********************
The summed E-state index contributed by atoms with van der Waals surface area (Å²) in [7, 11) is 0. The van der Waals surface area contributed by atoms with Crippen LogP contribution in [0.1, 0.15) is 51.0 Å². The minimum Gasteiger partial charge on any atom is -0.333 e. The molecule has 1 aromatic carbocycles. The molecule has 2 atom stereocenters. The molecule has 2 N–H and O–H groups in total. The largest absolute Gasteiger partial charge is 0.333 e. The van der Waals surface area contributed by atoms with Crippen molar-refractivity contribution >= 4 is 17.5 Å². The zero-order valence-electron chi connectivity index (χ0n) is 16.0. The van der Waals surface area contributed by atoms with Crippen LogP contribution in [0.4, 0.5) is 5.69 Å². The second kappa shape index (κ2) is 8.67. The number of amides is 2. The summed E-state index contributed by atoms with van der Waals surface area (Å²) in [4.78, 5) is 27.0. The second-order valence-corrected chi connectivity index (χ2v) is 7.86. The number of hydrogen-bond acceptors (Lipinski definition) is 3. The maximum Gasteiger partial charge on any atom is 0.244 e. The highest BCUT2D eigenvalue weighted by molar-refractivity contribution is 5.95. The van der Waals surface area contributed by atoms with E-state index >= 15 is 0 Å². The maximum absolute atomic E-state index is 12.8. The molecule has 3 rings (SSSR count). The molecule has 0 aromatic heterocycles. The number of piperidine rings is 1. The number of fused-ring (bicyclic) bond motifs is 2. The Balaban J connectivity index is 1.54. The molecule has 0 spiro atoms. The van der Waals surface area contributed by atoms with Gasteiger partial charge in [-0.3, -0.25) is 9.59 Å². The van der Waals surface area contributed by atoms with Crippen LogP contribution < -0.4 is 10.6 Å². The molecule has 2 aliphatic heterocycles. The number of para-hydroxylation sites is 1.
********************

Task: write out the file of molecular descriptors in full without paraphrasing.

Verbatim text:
The summed E-state index contributed by atoms with van der Waals surface area (Å²) in [7, 11) is 0. The van der Waals surface area contributed by atoms with Crippen LogP contribution in [0.1, 0.15) is 51.0 Å². The minimum Gasteiger partial charge on any atom is -0.333 e. The molecule has 1 aromatic carbocycles. The molecule has 2 atom stereocenters. The molecule has 2 N–H and O–H groups in total. The largest absolute Gasteiger partial charge is 0.333 e. The van der Waals surface area contributed by atoms with Crippen molar-refractivity contribution >= 4 is 17.5 Å². The zero-order valence-electron chi connectivity index (χ0n) is 16.0. The van der Waals surface area contributed by atoms with Crippen LogP contribution in [0.4, 0.5) is 5.69 Å². The second kappa shape index (κ2) is 8.67. The number of amides is 2. The summed E-state index contributed by atoms with van der Waals surface area (Å²) in [4.78, 5) is 27.0. The second-order valence-corrected chi connectivity index (χ2v) is 7.86. The number of hydrogen-bond acceptors (Lipinski definition) is 3. The maximum Gasteiger partial charge on any atom is 0.244 e. The highest BCUT2D eigenvalue weighted by molar-refractivity contribution is 5.95. The van der Waals surface area contributed by atoms with E-state index >= 15 is 0 Å². The maximum absolute atomic E-state index is 12.8. The molecule has 3 rings (SSSR count). The molecule has 0 aromatic heterocycles. The number of piperidine rings is 1. The number of fused-ring (bicyclic) bond motifs is 2. The Balaban J connectivity index is 1.54. The molecule has 0 spiro atoms. The van der Waals surface area contributed by atoms with Gasteiger partial charge in [-0.3, -0.25) is 9.59 Å². The van der Waals surface area contributed by atoms with Crippen LogP contribution < -0.4 is 10.6 Å². The molecule has 2 aliphatic heterocycles. The number of para-hydroxylation sites is 1.